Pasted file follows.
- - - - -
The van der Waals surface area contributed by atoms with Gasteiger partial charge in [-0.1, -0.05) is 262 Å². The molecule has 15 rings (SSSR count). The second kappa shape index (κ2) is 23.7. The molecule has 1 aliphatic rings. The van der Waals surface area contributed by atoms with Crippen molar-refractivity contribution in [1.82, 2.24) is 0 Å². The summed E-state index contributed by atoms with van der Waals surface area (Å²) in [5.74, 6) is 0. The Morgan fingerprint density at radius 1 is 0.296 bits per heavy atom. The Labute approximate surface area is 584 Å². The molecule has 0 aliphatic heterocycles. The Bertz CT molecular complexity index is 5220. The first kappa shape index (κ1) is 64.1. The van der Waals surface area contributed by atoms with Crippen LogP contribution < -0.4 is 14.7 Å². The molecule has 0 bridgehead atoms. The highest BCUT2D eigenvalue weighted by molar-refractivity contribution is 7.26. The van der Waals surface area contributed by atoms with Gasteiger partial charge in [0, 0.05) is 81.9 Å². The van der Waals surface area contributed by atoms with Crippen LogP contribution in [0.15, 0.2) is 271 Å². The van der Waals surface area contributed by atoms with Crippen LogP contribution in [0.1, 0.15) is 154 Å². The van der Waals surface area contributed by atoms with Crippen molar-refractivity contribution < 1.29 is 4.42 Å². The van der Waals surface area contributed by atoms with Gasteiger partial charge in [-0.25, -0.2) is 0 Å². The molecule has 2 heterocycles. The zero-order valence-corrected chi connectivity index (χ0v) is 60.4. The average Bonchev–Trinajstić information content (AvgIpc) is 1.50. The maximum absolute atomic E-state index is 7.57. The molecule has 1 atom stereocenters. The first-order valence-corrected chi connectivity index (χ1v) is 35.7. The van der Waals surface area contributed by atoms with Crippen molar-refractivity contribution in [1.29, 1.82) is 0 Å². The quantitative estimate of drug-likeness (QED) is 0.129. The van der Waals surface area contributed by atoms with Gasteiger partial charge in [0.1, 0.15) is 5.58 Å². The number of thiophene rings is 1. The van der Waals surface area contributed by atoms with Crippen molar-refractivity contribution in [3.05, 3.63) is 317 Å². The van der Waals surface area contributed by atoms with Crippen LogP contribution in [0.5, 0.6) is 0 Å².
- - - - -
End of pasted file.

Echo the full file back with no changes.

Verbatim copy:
The van der Waals surface area contributed by atoms with Gasteiger partial charge in [-0.1, -0.05) is 262 Å². The molecule has 15 rings (SSSR count). The second kappa shape index (κ2) is 23.7. The molecule has 1 aliphatic rings. The van der Waals surface area contributed by atoms with Crippen molar-refractivity contribution in [1.82, 2.24) is 0 Å². The summed E-state index contributed by atoms with van der Waals surface area (Å²) in [5.74, 6) is 0. The Morgan fingerprint density at radius 1 is 0.296 bits per heavy atom. The Labute approximate surface area is 584 Å². The molecule has 0 aliphatic heterocycles. The Bertz CT molecular complexity index is 5220. The first kappa shape index (κ1) is 64.1. The van der Waals surface area contributed by atoms with Crippen LogP contribution < -0.4 is 14.7 Å². The molecule has 0 bridgehead atoms. The highest BCUT2D eigenvalue weighted by molar-refractivity contribution is 7.26. The van der Waals surface area contributed by atoms with Gasteiger partial charge in [0, 0.05) is 81.9 Å². The van der Waals surface area contributed by atoms with Crippen LogP contribution in [0.15, 0.2) is 271 Å². The van der Waals surface area contributed by atoms with Crippen LogP contribution in [0.1, 0.15) is 154 Å². The van der Waals surface area contributed by atoms with Crippen molar-refractivity contribution < 1.29 is 4.42 Å². The van der Waals surface area contributed by atoms with Gasteiger partial charge in [-0.25, -0.2) is 0 Å². The molecule has 2 heterocycles. The zero-order valence-corrected chi connectivity index (χ0v) is 60.4. The average Bonchev–Trinajstić information content (AvgIpc) is 1.50. The maximum absolute atomic E-state index is 7.57. The molecule has 1 atom stereocenters. The first-order valence-corrected chi connectivity index (χ1v) is 35.7. The van der Waals surface area contributed by atoms with Crippen molar-refractivity contribution in [1.29, 1.82) is 0 Å². The quantitative estimate of drug-likeness (QED) is 0.129. The van der Waals surface area contributed by atoms with Gasteiger partial charge in [0.1, 0.15) is 5.58 Å². The number of thiophene rings is 1. The van der Waals surface area contributed by atoms with Crippen molar-refractivity contribution in [3.05, 3.63) is 317 Å². The van der Waals surface area contributed by atoms with Crippen LogP contribution in [0.5, 0.6) is 0 Å².